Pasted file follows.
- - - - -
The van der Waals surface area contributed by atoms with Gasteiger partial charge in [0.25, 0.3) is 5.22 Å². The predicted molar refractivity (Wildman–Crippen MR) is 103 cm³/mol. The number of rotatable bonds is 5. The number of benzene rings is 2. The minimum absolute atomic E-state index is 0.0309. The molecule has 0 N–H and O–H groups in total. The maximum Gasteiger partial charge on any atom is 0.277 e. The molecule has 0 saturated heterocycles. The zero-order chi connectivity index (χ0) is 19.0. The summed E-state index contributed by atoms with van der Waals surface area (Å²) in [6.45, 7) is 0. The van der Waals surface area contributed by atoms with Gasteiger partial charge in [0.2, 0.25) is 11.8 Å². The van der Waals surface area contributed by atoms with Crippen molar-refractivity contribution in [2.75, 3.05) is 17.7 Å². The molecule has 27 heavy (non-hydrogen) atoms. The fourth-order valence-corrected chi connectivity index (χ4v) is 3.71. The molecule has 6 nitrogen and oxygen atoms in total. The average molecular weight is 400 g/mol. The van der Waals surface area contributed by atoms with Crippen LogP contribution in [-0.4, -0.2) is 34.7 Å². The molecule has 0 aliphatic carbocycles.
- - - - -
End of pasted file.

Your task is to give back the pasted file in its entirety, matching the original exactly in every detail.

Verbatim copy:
The van der Waals surface area contributed by atoms with Gasteiger partial charge in [0.25, 0.3) is 5.22 Å². The predicted molar refractivity (Wildman–Crippen MR) is 103 cm³/mol. The number of rotatable bonds is 5. The number of benzene rings is 2. The minimum absolute atomic E-state index is 0.0309. The molecule has 0 N–H and O–H groups in total. The maximum Gasteiger partial charge on any atom is 0.277 e. The molecule has 0 saturated heterocycles. The zero-order chi connectivity index (χ0) is 19.0. The summed E-state index contributed by atoms with van der Waals surface area (Å²) in [6.45, 7) is 0. The van der Waals surface area contributed by atoms with Gasteiger partial charge in [0.2, 0.25) is 11.8 Å². The van der Waals surface area contributed by atoms with Crippen molar-refractivity contribution in [2.75, 3.05) is 17.7 Å². The molecule has 27 heavy (non-hydrogen) atoms. The fourth-order valence-corrected chi connectivity index (χ4v) is 3.71. The molecule has 6 nitrogen and oxygen atoms in total. The average molecular weight is 400 g/mol. The van der Waals surface area contributed by atoms with Crippen LogP contribution in [-0.4, -0.2) is 34.7 Å². The molecule has 0 aliphatic carbocycles.